# 1×1 Convolution based on the RISC-V Vector Extension

We have created a 1×1 convolution kernel based on the RISC-V Vector Extension (RVV) and evaluated its performance using an RTL simulator.

Click here for related articles.

- Running Auto-Vectorized Program on RISC-V Vector RTL Simulator
- Matrix Multiplication based on the RISC-V Vector Extension
- 1×1 Convolution based on the RISC-V Vector Extension (this article)

## 1×1 Convolution

A 1×1 convolution computes the dot product of each (h, w) input of size HxWxC with a filter of size 1x1xC for each output channel.

The pre-vectorized code with reference to TensorFlow Lite for Microcontrollers looks like this:

// output_data = 1x1_conv((input_data + input_offset), filter_data) with // input_data = [B, H, W, C], filter_data = [OC, 1, 1, C], // output_data = [B, H, W, OC] void OneByOneConvInt8(const int8_t* input_data, const int8_t* filter_data, int32_t* output_data, const int32_t input_offset, ...) { ... for (int batch = 0; batch < batches; ++batch) { for (int out_y = 0; out_y < output_height; ++out_y) { const int in_y = out_y; for (int out_x = 0; out_x < output_width; ++out_x) { const int in_x = out_x; for (int out_channel = 0; out_channel < output_depth; ++out_channel) { int32_t acc = 0; for (int in_channel = 0; in_channel < input_depth; ++in_channel) { int32_t input_val = input_data[Offset(input_shape, batch, in_y, in_x, in_channel)]; int32_t filter_val = filter_data[Offset(filter_shape, out_channel, 0, 0, in_channel)]; acc += (input_val + input_offset) * filter_val; } output_data[Offset(output_shape, batch, out_y, out_x, out_channel)] = acc; } } } } }

Note that input_data and filter_data are `int8_t`

type arrays, and output_data is `int32_t`

type arrays.

## Ara

Ara is an implementation of the RISC-V Vector Extension developed by the Parallel Ultra Low Power (PULP) project. For an overview of Ara, see the related article Matrix Multiplication based on the RISC-V Vector Extension.

## 1x1 Convolution on Ara RTL Simulator

Ara can create an RTL simulator for Ara system combining CVA6 and Ara, using Verilator. This time, we used the minimal configuration `2_lanes.mk`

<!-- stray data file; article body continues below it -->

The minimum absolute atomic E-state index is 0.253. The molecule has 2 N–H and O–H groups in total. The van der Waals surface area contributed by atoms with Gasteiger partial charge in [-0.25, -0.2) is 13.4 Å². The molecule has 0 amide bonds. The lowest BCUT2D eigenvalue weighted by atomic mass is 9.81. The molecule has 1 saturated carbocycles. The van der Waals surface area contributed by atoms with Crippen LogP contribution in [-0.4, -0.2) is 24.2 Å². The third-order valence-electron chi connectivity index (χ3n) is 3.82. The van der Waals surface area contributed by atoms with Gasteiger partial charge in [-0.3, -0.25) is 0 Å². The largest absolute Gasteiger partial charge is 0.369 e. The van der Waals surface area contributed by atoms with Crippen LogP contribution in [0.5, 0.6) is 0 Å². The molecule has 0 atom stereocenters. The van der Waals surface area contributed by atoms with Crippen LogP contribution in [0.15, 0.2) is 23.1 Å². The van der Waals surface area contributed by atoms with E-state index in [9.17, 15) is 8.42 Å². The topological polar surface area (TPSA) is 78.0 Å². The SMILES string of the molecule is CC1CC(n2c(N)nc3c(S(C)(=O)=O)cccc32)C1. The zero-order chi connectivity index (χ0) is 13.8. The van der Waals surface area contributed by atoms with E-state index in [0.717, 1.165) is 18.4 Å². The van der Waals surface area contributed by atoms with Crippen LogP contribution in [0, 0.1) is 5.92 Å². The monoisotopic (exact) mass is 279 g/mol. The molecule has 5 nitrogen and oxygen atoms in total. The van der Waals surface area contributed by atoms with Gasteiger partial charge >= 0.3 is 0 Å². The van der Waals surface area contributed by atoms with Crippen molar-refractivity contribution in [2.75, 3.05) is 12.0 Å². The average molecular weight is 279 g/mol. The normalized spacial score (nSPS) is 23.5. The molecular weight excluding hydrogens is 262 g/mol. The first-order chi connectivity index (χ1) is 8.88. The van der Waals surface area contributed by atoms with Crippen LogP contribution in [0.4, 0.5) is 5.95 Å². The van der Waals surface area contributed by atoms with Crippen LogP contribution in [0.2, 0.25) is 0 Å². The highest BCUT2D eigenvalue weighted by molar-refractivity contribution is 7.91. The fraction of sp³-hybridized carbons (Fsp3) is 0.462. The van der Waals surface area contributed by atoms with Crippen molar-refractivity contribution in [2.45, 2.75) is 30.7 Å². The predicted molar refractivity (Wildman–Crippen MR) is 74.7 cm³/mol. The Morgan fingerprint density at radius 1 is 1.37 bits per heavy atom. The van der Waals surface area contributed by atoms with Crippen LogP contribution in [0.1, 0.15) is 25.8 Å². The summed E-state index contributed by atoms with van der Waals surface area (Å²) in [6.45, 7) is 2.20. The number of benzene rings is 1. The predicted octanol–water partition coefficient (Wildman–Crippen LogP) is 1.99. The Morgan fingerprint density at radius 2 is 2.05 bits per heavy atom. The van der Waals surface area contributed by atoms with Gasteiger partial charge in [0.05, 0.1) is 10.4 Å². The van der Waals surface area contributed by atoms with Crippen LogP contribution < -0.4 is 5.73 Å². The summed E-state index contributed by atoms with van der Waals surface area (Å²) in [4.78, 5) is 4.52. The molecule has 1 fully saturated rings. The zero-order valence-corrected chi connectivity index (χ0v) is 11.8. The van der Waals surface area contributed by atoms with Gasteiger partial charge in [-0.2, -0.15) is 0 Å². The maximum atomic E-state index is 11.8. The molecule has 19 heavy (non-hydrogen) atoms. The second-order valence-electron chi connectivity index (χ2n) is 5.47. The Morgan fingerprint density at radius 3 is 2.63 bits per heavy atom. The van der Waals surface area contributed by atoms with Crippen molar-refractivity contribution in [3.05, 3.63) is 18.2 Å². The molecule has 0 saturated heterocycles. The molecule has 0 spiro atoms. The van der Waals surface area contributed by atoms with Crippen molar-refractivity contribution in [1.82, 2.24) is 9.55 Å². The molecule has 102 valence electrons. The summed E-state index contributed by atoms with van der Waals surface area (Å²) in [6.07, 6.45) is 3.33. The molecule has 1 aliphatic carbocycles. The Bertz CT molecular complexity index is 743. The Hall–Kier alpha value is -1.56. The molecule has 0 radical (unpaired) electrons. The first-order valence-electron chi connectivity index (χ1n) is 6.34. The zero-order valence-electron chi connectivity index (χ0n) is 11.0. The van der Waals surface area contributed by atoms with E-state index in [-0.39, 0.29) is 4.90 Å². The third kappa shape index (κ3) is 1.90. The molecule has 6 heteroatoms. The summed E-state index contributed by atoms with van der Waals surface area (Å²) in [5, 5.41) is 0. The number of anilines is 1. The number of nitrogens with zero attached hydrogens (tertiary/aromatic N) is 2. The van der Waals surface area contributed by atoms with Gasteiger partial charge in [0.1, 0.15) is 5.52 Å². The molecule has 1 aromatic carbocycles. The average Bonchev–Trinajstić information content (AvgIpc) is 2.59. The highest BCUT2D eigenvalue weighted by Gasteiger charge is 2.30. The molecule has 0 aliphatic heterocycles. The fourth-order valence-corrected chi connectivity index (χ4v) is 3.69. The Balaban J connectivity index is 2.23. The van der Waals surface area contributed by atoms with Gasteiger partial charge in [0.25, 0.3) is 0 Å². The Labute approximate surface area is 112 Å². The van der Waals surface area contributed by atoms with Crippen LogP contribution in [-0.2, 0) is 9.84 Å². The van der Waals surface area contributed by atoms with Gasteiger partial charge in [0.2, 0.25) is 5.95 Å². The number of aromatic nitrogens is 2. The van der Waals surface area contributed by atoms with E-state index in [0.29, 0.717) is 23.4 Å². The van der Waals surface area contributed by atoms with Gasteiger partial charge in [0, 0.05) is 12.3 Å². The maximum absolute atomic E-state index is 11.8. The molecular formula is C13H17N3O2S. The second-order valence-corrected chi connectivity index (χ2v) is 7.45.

with two 64-bit vector units.

Below is the console output when running the 1x1 convolution kernel.

$ cd $ARA/hardware $ app=1x1_conv_int8 make simv ... =================== = 1X1 CONV INT8 = =================== -------------------------------------------------------------------- Calculating a (1 x 16 x 16 x 32) x (32 x 1 x 1 x 32) convolution... -------------------------------------------------------------------- Initializing data... Calculating 1x1 conv without vector extension... The execution took 3300106 cycles. The performance is 0.159 OP/cycle. Calculating 1x1 conv with vector extension... The execution took 141214 cycles. The performance is 3.713 OP/cycle. Verifying result... Passed. -------------------------------------------------------------------- Calculating a (1 x 8 x 8 x 64) x (64 x 1 x 1 x 64) convolution... -------------------------------------------------------------------- Initializing data... Calculating 1x1 conv without vector extension... The execution took 3224180 cycles. The performance is 0.163 OP/cycle. Calculating 1x1 conv with vector extension... The execution took 109951 cycles. The performance is 4.768 OP/cycle. Verifying result... Passed. -------------------------------------------------------------------- Calculating a (1 x 4 x 4 x 128) x (128 x 1 x 1 x 128) convolution... -------------------------------------------------------------------- Initializing data... Calculating 1x1 conv without vector extension... The execution took 3247290 cycles. The performance is 0.161 OP/cycle. Calculating 1x1 conv with vector extension... The execution took 103775 cycles. The performance is 5.052 OP/cycle. Verifying result... Passed.

For 32, 64 and 128 input/output channels, we have achieved a speedup of 23-31 times over CVA6.

## Summary

We created a 1x1 convolution kernel based on the RISC-V Vector Extension and evaluated its performance using Ara's RTL simulator.